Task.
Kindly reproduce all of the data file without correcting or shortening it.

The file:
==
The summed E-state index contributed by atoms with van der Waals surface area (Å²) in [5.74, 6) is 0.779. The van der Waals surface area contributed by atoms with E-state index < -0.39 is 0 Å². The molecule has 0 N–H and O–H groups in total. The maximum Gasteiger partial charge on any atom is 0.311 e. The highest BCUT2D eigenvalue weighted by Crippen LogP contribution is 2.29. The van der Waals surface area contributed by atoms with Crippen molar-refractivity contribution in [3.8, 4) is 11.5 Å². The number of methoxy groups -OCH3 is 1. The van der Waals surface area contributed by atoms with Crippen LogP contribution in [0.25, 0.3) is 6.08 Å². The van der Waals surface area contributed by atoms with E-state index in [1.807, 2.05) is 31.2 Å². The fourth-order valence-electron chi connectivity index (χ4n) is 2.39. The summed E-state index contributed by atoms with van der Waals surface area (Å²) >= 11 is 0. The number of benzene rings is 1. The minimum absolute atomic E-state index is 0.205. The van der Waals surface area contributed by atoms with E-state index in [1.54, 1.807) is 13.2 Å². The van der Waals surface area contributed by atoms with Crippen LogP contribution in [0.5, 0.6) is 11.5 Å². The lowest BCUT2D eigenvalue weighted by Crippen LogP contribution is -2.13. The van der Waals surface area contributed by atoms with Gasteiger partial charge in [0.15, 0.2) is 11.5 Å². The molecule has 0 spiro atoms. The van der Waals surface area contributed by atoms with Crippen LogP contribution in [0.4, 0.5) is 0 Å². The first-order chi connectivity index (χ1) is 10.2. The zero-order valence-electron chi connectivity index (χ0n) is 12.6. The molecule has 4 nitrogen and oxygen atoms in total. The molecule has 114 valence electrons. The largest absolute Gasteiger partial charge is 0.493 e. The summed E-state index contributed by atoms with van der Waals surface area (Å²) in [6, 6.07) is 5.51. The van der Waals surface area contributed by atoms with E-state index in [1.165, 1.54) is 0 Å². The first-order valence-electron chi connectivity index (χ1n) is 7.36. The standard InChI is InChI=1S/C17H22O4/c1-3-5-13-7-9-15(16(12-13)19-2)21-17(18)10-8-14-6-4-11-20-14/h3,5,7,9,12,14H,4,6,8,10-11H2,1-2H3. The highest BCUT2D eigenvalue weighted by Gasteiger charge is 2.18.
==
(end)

The summed E-state index contributed by atoms with van der Waals surface area (Å²) in [5.74, 6) is 0.779. The van der Waals surface area contributed by atoms with E-state index < -0.39 is 0 Å². The molecule has 0 N–H and O–H groups in total. The maximum Gasteiger partial charge on any atom is 0.311 e. The highest BCUT2D eigenvalue weighted by Crippen LogP contribution is 2.29. The van der Waals surface area contributed by atoms with Crippen molar-refractivity contribution in [3.8, 4) is 11.5 Å². The number of methoxy groups -OCH3 is 1. The van der Waals surface area contributed by atoms with Crippen LogP contribution in [0.25, 0.3) is 6.08 Å². The van der Waals surface area contributed by atoms with E-state index in [1.807, 2.05) is 31.2 Å². The fourth-order valence-electron chi connectivity index (χ4n) is 2.39. The summed E-state index contributed by atoms with van der Waals surface area (Å²) >= 11 is 0. The number of benzene rings is 1. The minimum absolute atomic E-state index is 0.205. The van der Waals surface area contributed by atoms with E-state index in [1.54, 1.807) is 13.2 Å². The van der Waals surface area contributed by atoms with Crippen LogP contribution in [0.5, 0.6) is 11.5 Å². The lowest BCUT2D eigenvalue weighted by Crippen LogP contribution is -2.13. The van der Waals surface area contributed by atoms with Gasteiger partial charge in [0.15, 0.2) is 11.5 Å². The molecule has 0 spiro atoms. The van der Waals surface area contributed by atoms with Crippen LogP contribution in [0.4, 0.5) is 0 Å². The first-order chi connectivity index (χ1) is 10.2. The zero-order valence-electron chi connectivity index (χ0n) is 12.6. The molecule has 4 nitrogen and oxygen atoms in total. The molecule has 114 valence electrons. The largest absolute Gasteiger partial charge is 0.493 e. The summed E-state index contributed by atoms with van der Waals surface area (Å²) in [6, 6.07) is 5.51. The van der Waals surface area contributed by atoms with E-state index in [1.165, 1.54) is 0 Å². The first-order valence-electron chi connectivity index (χ1n) is 7.36. The standard InChI is InChI=1S/C17H22O4/c1-3-5-13-7-9-15(16(12-13)19-2)21-17(18)10-8-14-6-4-11-20-14/h3,5,7,9,12,14H,4,6,8,10-11H2,1-2H3. The highest BCUT2D eigenvalue weighted by Gasteiger charge is 2.18.